Expectedly, it was bumper-to-bumper traffic at Divisoria all the way to Roxas Boulevard (Manila-Pasay-Parañaque) but beyond 9:00 p.m., when we approached the Ninoy Aquino International Airport (NAIA) and Duty-Free Supermarket, traffic had subsided. Our driver was driving our jeepney in serious speed. Casino Filipino was not yet built at NAIA Road (near the airport) at that time. The light posts near the area of Multinational Village going to the Parañaque Central Post Office were defective so it was very dark. We were all exhausted, so by then we were all asleep, except for Roger, our driver. He needed to be wide awake. My mother was seated in front, on the passenger seat, sleeping with her right forearm on top of the door, her elbows out. 

The dark road almost consumed the beam of our headlights. Our Isuzu jeepney was still running at over 85 kilometers per hour when abruptly a scream wrestled with the sound of the cars and  jeepneys on the road – a scream coming from inside and outside our vehicle. My mother was awakened and burst into tears, bounded in fear and drenched in anguish.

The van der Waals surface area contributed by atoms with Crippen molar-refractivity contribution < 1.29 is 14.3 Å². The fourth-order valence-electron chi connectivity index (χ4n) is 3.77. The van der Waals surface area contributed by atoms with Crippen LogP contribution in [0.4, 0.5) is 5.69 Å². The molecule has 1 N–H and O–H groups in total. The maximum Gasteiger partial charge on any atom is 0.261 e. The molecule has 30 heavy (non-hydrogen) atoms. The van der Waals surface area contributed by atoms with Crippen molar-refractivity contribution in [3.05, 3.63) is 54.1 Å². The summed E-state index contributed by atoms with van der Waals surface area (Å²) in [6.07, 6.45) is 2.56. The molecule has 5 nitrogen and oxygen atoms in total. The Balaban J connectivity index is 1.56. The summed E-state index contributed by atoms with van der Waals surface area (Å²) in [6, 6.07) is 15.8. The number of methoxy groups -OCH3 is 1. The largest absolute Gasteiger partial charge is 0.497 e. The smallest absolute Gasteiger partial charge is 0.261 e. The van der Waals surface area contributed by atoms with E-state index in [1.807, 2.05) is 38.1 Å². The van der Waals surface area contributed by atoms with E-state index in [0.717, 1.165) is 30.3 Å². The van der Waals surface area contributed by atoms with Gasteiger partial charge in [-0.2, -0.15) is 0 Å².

Suddenly, I turned my head to check the back as far as my eyes could see, yet my eyes only saw the sharp light from the car behind us. It was a moment that shocked us. Something unfolded before our very eyes. Mama panicked. She felt an agonizing sensation on her right arm all the way to the tip of her right fingers. Cecille, our helper, asked my mom: Ate, ano hong nangyari sa inyo? (Ma'am, what happened to you?), trying to comfort her but my mom couldn’t explain why. All she clamored for was for us to bring her to the hospital, BUT bring her first to the house. “Dali! Bilisan mo!” (Hurry please!), mom implored our driver.

While the jeepney was still in motion, Mama started to throw up. She tried to vomit out the window but the flow was sparring strongly with the wind. There was a splatter of blood on the right side of the windshield and blood was strewn onto her face and t-shirt. Roger didn’t want to stop driving. Mama was ranting that she felt something hit her arm and elbow. “Parang katawan ng tao yun! Parang katawan ng tao!!!” (Is it a human body? Is it a human body?), she shouted. Cecille was helping my Mom clean the mess from her face, neck, arm, t-shirt and pants from her vomit.